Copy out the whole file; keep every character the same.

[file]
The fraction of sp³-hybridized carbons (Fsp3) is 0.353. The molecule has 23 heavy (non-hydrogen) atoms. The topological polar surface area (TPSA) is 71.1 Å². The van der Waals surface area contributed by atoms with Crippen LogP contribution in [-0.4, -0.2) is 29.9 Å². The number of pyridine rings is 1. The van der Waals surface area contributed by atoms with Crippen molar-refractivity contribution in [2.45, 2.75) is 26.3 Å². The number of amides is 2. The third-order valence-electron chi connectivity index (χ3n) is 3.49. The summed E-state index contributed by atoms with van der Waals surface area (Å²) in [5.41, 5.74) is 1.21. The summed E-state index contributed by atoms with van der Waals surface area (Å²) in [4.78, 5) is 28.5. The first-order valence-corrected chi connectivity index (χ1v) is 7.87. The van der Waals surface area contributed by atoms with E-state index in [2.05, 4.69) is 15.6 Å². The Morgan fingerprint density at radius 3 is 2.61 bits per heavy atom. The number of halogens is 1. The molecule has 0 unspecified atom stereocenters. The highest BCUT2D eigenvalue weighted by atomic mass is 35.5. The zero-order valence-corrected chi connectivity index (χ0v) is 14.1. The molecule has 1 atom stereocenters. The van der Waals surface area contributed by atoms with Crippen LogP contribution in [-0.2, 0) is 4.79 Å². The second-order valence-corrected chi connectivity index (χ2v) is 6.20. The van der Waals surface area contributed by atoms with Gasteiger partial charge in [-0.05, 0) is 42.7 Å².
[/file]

The fraction of sp³-hybridized carbons (Fsp3) is 0.353. The molecule has 23 heavy (non-hydrogen) atoms. The topological polar surface area (TPSA) is 71.1 Å². The van der Waals surface area contributed by atoms with Crippen LogP contribution in [-0.4, -0.2) is 29.9 Å². The number of pyridine rings is 1. The van der Waals surface area contributed by atoms with Crippen molar-refractivity contribution in [2.45, 2.75) is 26.3 Å². The number of amides is 2. The third-order valence-electron chi connectivity index (χ3n) is 3.49. The summed E-state index contributed by atoms with van der Waals surface area (Å²) in [5.41, 5.74) is 1.21. The summed E-state index contributed by atoms with van der Waals surface area (Å²) in [4.78, 5) is 28.5. The first-order valence-corrected chi connectivity index (χ1v) is 7.87. The van der Waals surface area contributed by atoms with E-state index in [2.05, 4.69) is 15.6 Å². The Morgan fingerprint density at radius 3 is 2.61 bits per heavy atom. The number of halogens is 1. The molecule has 0 unspecified atom stereocenters. The highest BCUT2D eigenvalue weighted by atomic mass is 35.5. The zero-order valence-corrected chi connectivity index (χ0v) is 14.1. The molecule has 1 atom stereocenters. The van der Waals surface area contributed by atoms with Crippen LogP contribution in [-0.2, 0) is 4.79 Å². The second-order valence-corrected chi connectivity index (χ2v) is 6.20. The van der Waals surface area contributed by atoms with Gasteiger partial charge in [-0.05, 0) is 42.7 Å².